This concept of Tradition was developed by subsequent Christian theologians and polemicists (Tertullian, Hippolytus, Origen). Some of them listed the unwritten traditions in force in ecclesial life deriving from the apostles (Tertullian, Concerning the Crown 3-4; Hippolytus in his Apostolic Tradition , where ecclesiastical organization derives from the apostles by tradition; the Syriac Didascalia ; and church orders based on these writings). At the beginning of the 5th century a principle was formulated which is rooted in this conception of the intimate bond between the heritage of the apostles, scripture (as read in the universal tradition of the church) and ecclesial life: namely, the normative character of the life of prayer of the universal church for the faith (see lex orandi, lex credendi ).

Written tradition and unwritten secret tradition

With Basil of Caesarea (d.379), there is an appreciable development in the concept of apostolic Tradition. Despite the arguments used in anti-Gnostic controversy, Basil distinguishes between the tradition of the kerygma (preaching), open even to the unbaptized, and that of the dogma * (doctrine), reserved for the initiated, those partaking of the sacraments* ( On the Holy Spirit 27.66). Basil derives this distinction from the apostles and fathers, who from the beginning arranged all that concerns the churches; in fact, these unwritten secret traditions mainly concerned the rites, formulas and prayers used in the celebration of baptism* and the eucharist.* He was alone in his day in developing this distinction between two kinds of tradition; and he affirmed that “both have the same force for the faith”.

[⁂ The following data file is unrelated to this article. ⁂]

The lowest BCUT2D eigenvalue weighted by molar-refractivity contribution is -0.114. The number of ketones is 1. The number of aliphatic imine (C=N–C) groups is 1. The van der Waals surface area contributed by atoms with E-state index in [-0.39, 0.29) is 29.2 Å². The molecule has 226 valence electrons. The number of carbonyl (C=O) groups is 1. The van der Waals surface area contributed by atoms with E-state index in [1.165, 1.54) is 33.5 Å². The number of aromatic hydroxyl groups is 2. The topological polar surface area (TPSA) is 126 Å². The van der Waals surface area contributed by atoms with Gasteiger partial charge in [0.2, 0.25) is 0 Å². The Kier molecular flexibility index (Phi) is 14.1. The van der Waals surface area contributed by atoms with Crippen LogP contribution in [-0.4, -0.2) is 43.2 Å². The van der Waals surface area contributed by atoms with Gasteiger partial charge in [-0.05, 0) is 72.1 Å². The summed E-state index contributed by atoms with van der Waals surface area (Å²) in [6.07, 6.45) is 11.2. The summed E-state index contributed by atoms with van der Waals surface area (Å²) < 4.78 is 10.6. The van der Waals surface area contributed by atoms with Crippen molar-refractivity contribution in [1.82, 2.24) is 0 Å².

Nicea II, the reformers, Trent

The council of Nicea II (787) legitimated the reverence offered to the holy images by the Tradition of the church, which was seen as comprising both written and unwritten elements. The former is the gospel and the writings of the holy fathers, to the latter belong the holy images and the veneration accorded to the book of the gospels and to the cross. Christian antiquity, especially in its Greek and Oriental form, did not always distinguish clearly between scripture, commentaries on it and the various traditions which constituted the fabric of the church’s life. The Tradition appeared rather as a living continuity with the church of the apostles and fathers, with scripture at its heart.

A clear distinction between scripture and the traditions began to establish itself in the West in the 12th and 13th centuries with the desire for a life in accordance with the gospel sine glossa , first with the scholastics, then with John Wycliffe and Jan Hus, who rejected traditions which contradicted scripture and the pure gospel and identified the apostolic Tradition with scripture (see Tradition and traditions ), thereby laying the foundations for a pivotal principle of Luther and Calvin: sola scriptura , on the basis of which every tradition which appeared not to be founded directly on the canonical text of scripture was rejected. While Calvin often quotes the fathers, he does so in order to explain the pure gospel which the apostles deposited in writing as “sure and genuine scribes of the Holy Spirit” ( Institutes 4.8.9).

In reaction, the council of Trent* in 1546 affirmed that “the truths and rules” of the gospel are preserved “in [all] the written books” of the OT and NT “and in the unwritten traditions which, received by the apostles from the mouth of Christ himself or from the apostles themselves, have come down to us in the Catholic church in unbroken succession” (H. Denzinger, Enchiridion Symbolorum , 1501). The council refused to set scripture in opposition to the apostolic Tradition but wished also to maintain the position of Basil and Nicea II. Post-Tridentine theologians often misinterpreted Trent’s juxtaposition of scripture and oral traditions as pointing to two sources of the Christian revelation* – some going so far as to assert that truth is “partly” in scripture and “partly” in the unwritten traditions.